Schwarzschild Radius versus Actual Radius of Density Taken as Constant and Equal to That of Water | 90 |

Density versus Mass if the Schwarzschild Radius Is to Equal the Actual Radius | 91 |

Elliptic Orbit with Perihelion Advance | 92 |

Circles and Their Radii on a Sphere | 94 |

Velocity of a Freefalling Particle | 95 |

Freefall Velocity in Terms of Proper Time | 96 |

Inside the Schwarzschild Radius | 97 |

Redshift Dependence on Distance | 98 |

Curves of Constant Acceleration | 100 |

Curves of Constant Acceleration as Straight Lines | 101 |

Geometry near the Schwarzschild Radius | 102 |

Event Horizons | 106 |

Two Accelerated Observers | 107 |

Two Observers One Accelerated the Other Inertial I08 61 Past Light Cones of an Inertial Observer I 09 | 109 |

Newton | 113 |

Pages from Principia | 120 |

Linearly Expanding Universe | 148 |

Expanding Universe with Constant Hubble Coefficient I48 68 Oscillating Universe I 49 | 150 |

Astronomical Observations Lead Billions of Years Back into the History of the Universe | 151 |

Current Observational Programs | 156 |

Particle Motion | 163 |

Quantum Theory of Gravitation | 167 |

What Is an Observable? | 171 |

SpaceTime Today and Tomorrow | 174 |

APPENDIXES | 179 |

The EqualAreas law of Kepler | 181 |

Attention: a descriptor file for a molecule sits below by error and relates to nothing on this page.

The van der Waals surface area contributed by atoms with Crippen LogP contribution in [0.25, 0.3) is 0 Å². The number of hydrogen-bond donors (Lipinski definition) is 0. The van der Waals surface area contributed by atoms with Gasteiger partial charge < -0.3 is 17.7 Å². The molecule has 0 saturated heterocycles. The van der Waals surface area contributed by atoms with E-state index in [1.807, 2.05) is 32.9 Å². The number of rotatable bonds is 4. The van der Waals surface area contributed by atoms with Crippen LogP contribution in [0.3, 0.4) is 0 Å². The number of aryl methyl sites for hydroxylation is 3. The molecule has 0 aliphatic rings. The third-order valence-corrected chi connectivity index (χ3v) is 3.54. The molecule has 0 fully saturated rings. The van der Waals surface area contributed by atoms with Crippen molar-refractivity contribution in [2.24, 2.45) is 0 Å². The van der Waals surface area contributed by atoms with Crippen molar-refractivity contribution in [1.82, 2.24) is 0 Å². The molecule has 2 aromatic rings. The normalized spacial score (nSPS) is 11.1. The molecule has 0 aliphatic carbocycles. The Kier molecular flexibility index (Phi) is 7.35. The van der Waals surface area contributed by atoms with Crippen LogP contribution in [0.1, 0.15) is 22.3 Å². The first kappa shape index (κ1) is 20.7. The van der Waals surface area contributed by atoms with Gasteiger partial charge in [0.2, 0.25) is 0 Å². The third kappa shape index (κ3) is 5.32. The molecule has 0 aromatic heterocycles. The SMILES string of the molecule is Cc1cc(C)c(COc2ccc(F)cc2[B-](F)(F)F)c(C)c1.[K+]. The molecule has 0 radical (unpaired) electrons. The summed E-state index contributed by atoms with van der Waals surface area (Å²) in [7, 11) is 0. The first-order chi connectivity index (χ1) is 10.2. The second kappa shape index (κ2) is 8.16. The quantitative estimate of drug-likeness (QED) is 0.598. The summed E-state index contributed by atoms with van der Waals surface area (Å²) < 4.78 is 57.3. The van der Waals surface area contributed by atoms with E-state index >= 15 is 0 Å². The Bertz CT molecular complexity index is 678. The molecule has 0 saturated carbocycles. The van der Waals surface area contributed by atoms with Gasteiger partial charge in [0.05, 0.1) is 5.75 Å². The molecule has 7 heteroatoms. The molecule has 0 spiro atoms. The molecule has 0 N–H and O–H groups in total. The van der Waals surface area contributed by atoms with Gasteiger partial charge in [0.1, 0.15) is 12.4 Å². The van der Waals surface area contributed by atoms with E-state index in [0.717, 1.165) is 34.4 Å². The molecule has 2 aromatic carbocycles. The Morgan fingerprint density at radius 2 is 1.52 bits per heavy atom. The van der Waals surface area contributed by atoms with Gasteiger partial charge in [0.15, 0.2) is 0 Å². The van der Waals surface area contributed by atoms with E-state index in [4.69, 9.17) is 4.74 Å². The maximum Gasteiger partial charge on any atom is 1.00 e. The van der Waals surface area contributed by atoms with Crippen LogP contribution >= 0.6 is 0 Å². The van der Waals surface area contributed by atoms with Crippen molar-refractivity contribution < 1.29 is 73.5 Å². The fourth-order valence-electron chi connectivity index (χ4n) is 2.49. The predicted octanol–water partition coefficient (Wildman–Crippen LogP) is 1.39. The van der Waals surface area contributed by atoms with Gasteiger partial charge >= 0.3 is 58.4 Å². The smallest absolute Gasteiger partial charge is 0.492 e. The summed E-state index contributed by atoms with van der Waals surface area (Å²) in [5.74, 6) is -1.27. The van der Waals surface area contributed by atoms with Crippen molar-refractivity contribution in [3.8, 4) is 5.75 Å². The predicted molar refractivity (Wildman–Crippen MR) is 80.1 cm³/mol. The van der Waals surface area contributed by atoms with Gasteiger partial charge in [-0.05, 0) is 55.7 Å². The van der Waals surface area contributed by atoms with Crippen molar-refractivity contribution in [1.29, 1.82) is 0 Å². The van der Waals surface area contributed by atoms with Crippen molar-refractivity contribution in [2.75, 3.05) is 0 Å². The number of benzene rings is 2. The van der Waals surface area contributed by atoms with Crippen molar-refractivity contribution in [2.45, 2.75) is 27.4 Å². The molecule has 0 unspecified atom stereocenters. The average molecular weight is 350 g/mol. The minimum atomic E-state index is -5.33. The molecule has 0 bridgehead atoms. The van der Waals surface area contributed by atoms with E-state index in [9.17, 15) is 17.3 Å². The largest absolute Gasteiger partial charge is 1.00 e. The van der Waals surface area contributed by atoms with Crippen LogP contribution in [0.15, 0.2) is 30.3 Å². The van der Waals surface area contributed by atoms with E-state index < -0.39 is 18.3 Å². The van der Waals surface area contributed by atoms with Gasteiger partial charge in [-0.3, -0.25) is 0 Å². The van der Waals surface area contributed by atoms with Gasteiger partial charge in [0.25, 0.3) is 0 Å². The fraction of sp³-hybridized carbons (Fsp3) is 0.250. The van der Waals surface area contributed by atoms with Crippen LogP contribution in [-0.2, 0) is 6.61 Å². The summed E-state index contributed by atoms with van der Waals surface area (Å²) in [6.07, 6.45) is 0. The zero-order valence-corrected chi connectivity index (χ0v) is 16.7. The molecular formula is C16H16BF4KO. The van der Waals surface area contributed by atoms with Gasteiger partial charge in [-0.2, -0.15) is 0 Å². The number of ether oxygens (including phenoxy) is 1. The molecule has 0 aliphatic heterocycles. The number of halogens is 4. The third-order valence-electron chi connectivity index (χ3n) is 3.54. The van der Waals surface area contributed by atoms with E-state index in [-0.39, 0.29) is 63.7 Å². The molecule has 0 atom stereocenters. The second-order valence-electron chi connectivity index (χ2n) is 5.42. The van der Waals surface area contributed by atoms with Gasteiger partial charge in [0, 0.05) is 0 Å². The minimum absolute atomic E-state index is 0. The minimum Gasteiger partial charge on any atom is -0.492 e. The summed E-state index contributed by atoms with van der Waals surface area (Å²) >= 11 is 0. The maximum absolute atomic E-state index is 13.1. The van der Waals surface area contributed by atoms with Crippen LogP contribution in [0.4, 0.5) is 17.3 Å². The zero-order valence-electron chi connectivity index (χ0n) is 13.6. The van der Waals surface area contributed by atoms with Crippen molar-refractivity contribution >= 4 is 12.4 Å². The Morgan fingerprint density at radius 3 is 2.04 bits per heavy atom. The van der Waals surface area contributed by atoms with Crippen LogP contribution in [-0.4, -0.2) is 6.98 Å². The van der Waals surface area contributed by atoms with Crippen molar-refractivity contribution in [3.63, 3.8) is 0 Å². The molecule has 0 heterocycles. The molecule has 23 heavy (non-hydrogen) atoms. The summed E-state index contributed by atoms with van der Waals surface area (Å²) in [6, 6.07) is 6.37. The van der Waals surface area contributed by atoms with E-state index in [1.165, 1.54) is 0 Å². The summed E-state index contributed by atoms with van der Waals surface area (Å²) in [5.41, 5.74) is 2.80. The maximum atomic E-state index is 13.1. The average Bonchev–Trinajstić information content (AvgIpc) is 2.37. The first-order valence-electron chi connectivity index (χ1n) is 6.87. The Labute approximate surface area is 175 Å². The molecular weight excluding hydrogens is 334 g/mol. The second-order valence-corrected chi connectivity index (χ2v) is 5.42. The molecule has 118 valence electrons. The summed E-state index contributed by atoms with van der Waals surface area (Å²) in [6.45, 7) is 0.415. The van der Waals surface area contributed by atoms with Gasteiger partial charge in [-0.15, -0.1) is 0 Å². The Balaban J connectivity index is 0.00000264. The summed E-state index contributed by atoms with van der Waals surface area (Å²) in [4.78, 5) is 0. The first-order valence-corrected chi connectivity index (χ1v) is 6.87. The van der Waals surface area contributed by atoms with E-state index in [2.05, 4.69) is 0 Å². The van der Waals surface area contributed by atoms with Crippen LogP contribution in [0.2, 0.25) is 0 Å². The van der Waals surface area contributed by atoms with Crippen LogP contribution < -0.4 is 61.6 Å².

Two Coordinate Systems That Coincide for Part of the Time I64 72 EqualAreas law I82 73 Unaccelerated Motion | 182 |

Detail of Fig 72 | 183 |

Derivation of the InverseSquare Law of Force | 185 |

Acceleration on a Circular Trajectory I86 76 Two Events on a Line Perpendicular to the Relative Motion | 186 |

The Lorentz Transformation | 187 |

The SCl1waI7_Cl1lld Radius I93 V Gravitational Radiation | 197 |

Glossary | 203 |

Suggestions for Further Reading | 223 |

A Small Segment of M 82 Further Enlarged | 225 |

227 | |

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### Common terms and phrases

astronomical atoms axis called components conﬁrmed continuum coordinate system cosmological covariance curvature curved deﬁned deﬁnite depends direction distance double star earth eﬂects Einstein electric charge electromagnetic ﬁeld energy equal ﬁgure ﬁnd ﬁnite ﬁrst ﬁxed ﬂat ﬂux force ﬁelds four-dimensional frame of reference free-falling frame galaxies geometry gravitational ﬁeld gravitational radiation gravitational waves hence identiﬁed inertial frame inﬁnity inﬂuence instance interactions interior large mass law of continuity light cone light signal lightlike linear momentum Lorentz frame magnitude manifold mathematical matter Minkowski universe motion Newton's objects observer orbit parallel transport path planet principle of equivalence propagation pulsars quantities quasars redshift region relationship relativistic represent respect result right angles rotation Schwarzschild radius shear space space-time spacelike spatial special theory speed of light sphere spherical straight lines suﬂiciently surface tensor test bodies theory of gravitation theory of relativity timelike trajectory transformation values vector velocity world points